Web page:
Source: Wikipedia, the free encyclopedia.

Headstarting is a conservation technique for endangered species, in which young animals are raised artificially and subsequently released into the wild. The technique allows a greater proportion of the young to reach independence, without predation or loss to other natural causes.[1][2][3][4]

For endangered birds and reptiles, eggs are collected from the wild are hatched using an incubator.[1][2] For mammals such as Hawaiian monk seals, the young are removed from their mothers after weaning.[5]

The technique was trialled on land-based mammals for the first time in Australia. In the three years prior to May 2021, young

feral cats, more than doubled over this period.[6]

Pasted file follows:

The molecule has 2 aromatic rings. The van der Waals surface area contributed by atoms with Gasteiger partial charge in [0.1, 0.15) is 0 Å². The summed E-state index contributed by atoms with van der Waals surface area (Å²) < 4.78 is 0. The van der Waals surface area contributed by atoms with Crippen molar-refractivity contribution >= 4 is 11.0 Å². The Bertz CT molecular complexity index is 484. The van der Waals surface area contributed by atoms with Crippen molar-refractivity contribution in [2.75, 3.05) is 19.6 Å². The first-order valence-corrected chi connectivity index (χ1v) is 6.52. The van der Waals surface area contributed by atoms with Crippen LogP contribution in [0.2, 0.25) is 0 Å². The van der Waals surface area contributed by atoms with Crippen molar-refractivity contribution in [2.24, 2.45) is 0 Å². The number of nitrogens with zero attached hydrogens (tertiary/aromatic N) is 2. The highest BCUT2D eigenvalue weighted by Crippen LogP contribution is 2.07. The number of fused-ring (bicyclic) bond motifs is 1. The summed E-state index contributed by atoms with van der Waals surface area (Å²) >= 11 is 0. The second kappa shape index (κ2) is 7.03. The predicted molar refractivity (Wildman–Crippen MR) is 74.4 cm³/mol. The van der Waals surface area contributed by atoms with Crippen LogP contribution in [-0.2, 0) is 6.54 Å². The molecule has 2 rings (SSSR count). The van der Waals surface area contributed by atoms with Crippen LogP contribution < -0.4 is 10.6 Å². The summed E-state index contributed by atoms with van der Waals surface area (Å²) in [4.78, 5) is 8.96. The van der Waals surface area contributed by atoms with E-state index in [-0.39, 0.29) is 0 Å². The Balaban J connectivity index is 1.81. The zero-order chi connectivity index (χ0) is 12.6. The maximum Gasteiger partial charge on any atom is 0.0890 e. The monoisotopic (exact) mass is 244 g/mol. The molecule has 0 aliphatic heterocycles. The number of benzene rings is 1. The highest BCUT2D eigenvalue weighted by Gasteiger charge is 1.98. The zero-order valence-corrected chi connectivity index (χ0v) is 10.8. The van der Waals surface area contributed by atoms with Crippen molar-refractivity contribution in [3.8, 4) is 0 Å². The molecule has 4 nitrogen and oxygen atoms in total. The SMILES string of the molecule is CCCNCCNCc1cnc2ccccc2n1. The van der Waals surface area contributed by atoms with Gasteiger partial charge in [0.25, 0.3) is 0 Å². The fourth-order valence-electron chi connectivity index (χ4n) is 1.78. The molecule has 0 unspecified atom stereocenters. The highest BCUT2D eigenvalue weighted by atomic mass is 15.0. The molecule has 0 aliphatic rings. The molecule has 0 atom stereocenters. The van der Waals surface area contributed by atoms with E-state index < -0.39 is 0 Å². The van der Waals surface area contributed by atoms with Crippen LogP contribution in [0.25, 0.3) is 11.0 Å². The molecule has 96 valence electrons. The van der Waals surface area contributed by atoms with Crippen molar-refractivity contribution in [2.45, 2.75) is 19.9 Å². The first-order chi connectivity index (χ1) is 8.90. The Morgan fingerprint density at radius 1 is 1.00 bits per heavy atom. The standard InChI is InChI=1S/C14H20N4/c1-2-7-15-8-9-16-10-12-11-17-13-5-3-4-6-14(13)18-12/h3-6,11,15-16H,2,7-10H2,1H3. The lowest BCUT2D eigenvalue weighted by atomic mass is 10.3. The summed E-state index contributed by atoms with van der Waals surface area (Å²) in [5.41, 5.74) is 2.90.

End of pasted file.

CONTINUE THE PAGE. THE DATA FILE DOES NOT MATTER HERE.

1. ^ .
  2. ^ a b "Blanding's Turtle Headstart Reintroduction".
  3. ^ Perez-Buitrago, Nestor (2005), "Successful Release of Head Start Mona Island Iguanas" (PDF), Iguana Specialist Group Newsletter, 8 (1): 6, archived from the original (PDF) on 2007-08-12
  4. ^ Pitches, Adrian (March 2018). "Headstarted Godwits relocate to Portugal". British Birds. 111 (3): 128–129.
  5. JSTOR 2385936
  6. ^ Jurss-Lewis, Tobias (25 May 2021). "Hope for wallabies so endangered they were thought to be extinct". ABC News. Australian Broadcasting Corporation. Retrieved 28 May 2021.

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